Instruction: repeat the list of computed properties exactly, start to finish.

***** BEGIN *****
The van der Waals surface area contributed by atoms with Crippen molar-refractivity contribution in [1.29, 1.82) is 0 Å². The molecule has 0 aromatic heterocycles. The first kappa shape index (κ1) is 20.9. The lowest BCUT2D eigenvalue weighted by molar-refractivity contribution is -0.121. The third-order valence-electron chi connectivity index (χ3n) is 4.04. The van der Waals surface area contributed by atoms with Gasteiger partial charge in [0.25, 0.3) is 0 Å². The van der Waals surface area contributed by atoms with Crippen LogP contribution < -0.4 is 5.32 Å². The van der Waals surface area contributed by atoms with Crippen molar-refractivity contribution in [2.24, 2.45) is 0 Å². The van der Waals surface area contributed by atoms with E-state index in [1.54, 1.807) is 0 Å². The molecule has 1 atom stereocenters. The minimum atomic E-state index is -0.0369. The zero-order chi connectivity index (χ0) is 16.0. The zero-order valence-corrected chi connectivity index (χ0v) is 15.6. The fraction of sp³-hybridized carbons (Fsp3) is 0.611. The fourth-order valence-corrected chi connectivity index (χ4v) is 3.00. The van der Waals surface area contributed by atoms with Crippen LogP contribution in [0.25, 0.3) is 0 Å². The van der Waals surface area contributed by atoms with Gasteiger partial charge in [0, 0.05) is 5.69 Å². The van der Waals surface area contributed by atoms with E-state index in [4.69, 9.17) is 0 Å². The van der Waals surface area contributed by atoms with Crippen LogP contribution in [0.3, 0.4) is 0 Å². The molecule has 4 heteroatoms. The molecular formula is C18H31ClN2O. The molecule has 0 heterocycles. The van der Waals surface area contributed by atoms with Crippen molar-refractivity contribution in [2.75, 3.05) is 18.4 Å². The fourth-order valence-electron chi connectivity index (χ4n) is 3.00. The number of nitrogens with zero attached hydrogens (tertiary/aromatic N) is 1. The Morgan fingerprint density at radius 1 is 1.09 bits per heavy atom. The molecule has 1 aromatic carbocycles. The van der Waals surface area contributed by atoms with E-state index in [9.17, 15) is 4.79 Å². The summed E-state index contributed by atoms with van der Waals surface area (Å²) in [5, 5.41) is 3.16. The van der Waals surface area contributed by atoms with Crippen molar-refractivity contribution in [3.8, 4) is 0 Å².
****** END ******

The van der Waals surface area contributed by atoms with Crippen molar-refractivity contribution in [1.29, 1.82) is 0 Å². The molecule has 0 aromatic heterocycles. The first kappa shape index (κ1) is 20.9. The lowest BCUT2D eigenvalue weighted by molar-refractivity contribution is -0.121. The third-order valence-electron chi connectivity index (χ3n) is 4.04. The van der Waals surface area contributed by atoms with Gasteiger partial charge in [0.25, 0.3) is 0 Å². The van der Waals surface area contributed by atoms with Crippen LogP contribution < -0.4 is 5.32 Å². The van der Waals surface area contributed by atoms with Crippen molar-refractivity contribution in [2.24, 2.45) is 0 Å². The van der Waals surface area contributed by atoms with E-state index in [1.54, 1.807) is 0 Å². The molecule has 1 atom stereocenters. The minimum atomic E-state index is -0.0369. The zero-order chi connectivity index (χ0) is 16.0. The zero-order valence-corrected chi connectivity index (χ0v) is 15.6. The fraction of sp³-hybridized carbons (Fsp3) is 0.611. The fourth-order valence-corrected chi connectivity index (χ4v) is 3.00. The van der Waals surface area contributed by atoms with Crippen LogP contribution in [0.25, 0.3) is 0 Å². The van der Waals surface area contributed by atoms with Gasteiger partial charge in [0, 0.05) is 5.69 Å². The van der Waals surface area contributed by atoms with E-state index in [4.69, 9.17) is 0 Å². The van der Waals surface area contributed by atoms with Crippen LogP contribution in [0.3, 0.4) is 0 Å². The molecule has 4 heteroatoms. The molecular formula is C18H31ClN2O. The molecule has 0 heterocycles. The van der Waals surface area contributed by atoms with Crippen molar-refractivity contribution in [2.75, 3.05) is 18.4 Å². The fourth-order valence-electron chi connectivity index (χ4n) is 3.00. The number of nitrogens with zero attached hydrogens (tertiary/aromatic N) is 1. The Morgan fingerprint density at radius 1 is 1.09 bits per heavy atom. The molecule has 1 aromatic carbocycles. The van der Waals surface area contributed by atoms with E-state index in [9.17, 15) is 4.79 Å². The summed E-state index contributed by atoms with van der Waals surface area (Å²) in [5, 5.41) is 3.16. The van der Waals surface area contributed by atoms with Crippen molar-refractivity contribution in [3.8, 4) is 0 Å².